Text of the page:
Let’s reject the cultural-appropriation police

ASOS, the popular online fashion outlet, has been forced to pull a piece of jewellery due to accusations of cultural appropriation. The offending item, known as a maang tikka (but referred to by ASOS as a ‘faux-pearl chandelier hair clip’), is a South Asian-inspired headpiece. The problem seems to be that it was modelled by a white woman, a move branded insensitive to the Asian community.

Fashion companies are often accused of using ‘stolen’ traditions from other cultures. But ASOS is a multimillion-dollar fashion retailer flogging products for profit – it’s called capitalism, not racism. Criticising ASOS for ‘denigrating’ cultural traditions is just gesture politics at its most infantile. And this isn’t even the first time the retail giant has been criticised for crossing cultural lines. Last year, ASOS was forced to remove decorative bindis from its website because activists claimed they were offensive to the Indian community.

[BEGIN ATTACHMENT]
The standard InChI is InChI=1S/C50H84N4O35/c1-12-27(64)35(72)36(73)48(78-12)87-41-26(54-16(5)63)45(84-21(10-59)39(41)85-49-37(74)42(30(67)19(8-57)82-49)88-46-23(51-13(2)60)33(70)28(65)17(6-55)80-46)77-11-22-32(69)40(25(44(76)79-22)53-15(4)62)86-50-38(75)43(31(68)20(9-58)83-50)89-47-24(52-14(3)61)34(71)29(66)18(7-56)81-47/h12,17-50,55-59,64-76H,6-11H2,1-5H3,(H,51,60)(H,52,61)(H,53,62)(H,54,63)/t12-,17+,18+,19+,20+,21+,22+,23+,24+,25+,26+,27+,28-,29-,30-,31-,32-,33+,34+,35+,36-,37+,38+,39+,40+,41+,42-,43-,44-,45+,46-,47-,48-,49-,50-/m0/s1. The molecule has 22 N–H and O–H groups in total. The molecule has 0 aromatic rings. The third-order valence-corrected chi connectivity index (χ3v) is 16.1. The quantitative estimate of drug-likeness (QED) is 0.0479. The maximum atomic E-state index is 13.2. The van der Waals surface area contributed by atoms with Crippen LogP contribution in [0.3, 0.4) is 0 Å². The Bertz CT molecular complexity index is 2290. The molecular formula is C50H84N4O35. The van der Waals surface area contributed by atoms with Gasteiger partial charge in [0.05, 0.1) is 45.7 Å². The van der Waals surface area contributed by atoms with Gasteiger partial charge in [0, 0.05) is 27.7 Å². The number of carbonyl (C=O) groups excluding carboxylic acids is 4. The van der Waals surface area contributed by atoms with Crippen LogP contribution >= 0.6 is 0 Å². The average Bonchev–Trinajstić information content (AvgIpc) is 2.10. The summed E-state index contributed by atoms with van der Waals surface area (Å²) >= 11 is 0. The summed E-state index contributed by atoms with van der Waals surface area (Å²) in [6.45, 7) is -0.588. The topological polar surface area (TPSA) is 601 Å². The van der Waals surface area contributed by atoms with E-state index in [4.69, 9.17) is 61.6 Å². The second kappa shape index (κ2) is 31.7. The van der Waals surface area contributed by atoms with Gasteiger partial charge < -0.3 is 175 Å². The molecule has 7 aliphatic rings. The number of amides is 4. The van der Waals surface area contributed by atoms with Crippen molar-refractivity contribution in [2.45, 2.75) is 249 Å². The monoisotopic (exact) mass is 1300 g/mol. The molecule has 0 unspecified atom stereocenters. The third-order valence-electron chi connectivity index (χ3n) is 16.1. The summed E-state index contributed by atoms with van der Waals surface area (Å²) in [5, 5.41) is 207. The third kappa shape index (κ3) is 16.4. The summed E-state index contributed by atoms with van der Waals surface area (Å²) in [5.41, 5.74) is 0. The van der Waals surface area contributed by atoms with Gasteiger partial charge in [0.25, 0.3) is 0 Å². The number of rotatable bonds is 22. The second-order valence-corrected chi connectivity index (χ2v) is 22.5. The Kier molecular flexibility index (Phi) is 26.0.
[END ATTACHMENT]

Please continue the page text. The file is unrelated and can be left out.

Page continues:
What’s sad about all of this is that mixing cultural influences has always been crucial to the development of fashion, art, food and culture. When styles, flavours and ideas merge, society is enriched. Furthermore, the outrage against cultural mixing is often one-sided. English pubs are becoming hugely popular in China, for example. Where is the outrage? Quite rightly, there is none. As one Chinese businessman put it, cultural fusion is ‘the best way culturally to link people from different countries’.

Cultural appropriation – whether it’s a bindi at Glastonbury or a plate of fish and chips in Beijing – offers people a chance to engage in different experiences and enjoy traditions other than their own. The recent trend to paint cultural appreciation as cultural appropriation only racialises culture and divides people further. Cultural appropriation isn’t about ‘erasing’ a culture’s origins, it’s about assimilating different cultures into the mainstream. It’s high time we embraced it.

Izzy Lyons is a writer based in London.

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